Focus Policy Blog
Coverage Rates for Immigrant Children Increased Under CHIPRA
In 2009, the Children’s Health Insurance Program Reauthorization Act (CHIPRA) provided states with the option of expanding insurance coverage eligibility to low-income immigrant children who had immigrated to the United States within 5 years of being a documented resident. Two years later, only 20 states and the District of Columbia had expanded coverage. This provided an opportunity to compare health trends between states that expanded coverage and those that did not expand.
In a study published in the May 2014 edition of the peer-reviewed journal “Health Affairs”, the authors used 2003, 2007, and 2011–12 data from the National Survey of Children’s Health, a survey conducted by the Centers of Disease Control and Prevention. Analysis used data from 4,749 low-income immigrant children, in which 2,464 lived in states with insurance expansion. Key findings include:
- Between 2007 and 2011-2012, the coverage rate for immigrant children increased by 24% in states that expanded eligibility compared to 4% in states that did not expand eligibility. This could be attributed to an increase in public insurance coverage across the country due to the Affordable Care Act.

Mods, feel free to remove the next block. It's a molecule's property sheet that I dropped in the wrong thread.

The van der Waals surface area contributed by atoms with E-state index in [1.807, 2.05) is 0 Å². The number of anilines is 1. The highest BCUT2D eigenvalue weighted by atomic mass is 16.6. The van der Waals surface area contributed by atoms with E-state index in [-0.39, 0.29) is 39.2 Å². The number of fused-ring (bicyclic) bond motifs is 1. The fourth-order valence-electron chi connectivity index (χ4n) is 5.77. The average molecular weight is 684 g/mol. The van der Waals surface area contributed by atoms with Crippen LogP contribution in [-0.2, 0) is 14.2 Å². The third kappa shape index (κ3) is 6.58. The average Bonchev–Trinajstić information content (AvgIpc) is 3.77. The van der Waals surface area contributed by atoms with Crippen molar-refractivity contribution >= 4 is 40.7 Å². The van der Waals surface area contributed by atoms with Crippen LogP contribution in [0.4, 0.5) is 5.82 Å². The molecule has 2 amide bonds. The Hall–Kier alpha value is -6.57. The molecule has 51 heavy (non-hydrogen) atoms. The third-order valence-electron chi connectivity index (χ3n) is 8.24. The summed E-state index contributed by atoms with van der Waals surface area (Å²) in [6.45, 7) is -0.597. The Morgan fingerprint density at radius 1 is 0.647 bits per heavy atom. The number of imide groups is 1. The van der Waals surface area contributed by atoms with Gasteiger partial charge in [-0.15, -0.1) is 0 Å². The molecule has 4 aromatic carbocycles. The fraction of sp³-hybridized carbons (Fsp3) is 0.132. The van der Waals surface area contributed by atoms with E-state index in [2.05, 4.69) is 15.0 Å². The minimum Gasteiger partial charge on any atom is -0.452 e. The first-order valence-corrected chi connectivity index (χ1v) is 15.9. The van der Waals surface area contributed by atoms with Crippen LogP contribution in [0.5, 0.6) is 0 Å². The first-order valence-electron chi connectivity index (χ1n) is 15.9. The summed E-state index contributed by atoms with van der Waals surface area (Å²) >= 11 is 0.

- By 2012, a total of 61% of immigrant children had been enrolled in insurance in states that expanded eligibility compared to 21.2% of those who lived in states that did not expand eligibility.
- There was a statistically significant 13% decrease in covered children who had unmet needs between 2007 and 2011-2012.
Data from this study can be used by states that have not expanded coverage to predict the impact and benefits from expanded coverage to immigrant children. The authors recommend (1) increasing prospective beneficiaries’ knowledge of enrollment options in states that have expanded eligibility requirements, (2) enhancing coordination across different children health insurance plans that will in turn, increase coverage for children.
Joanne Chan, Joint Center Graduate Scholar, Harvard School of Public Health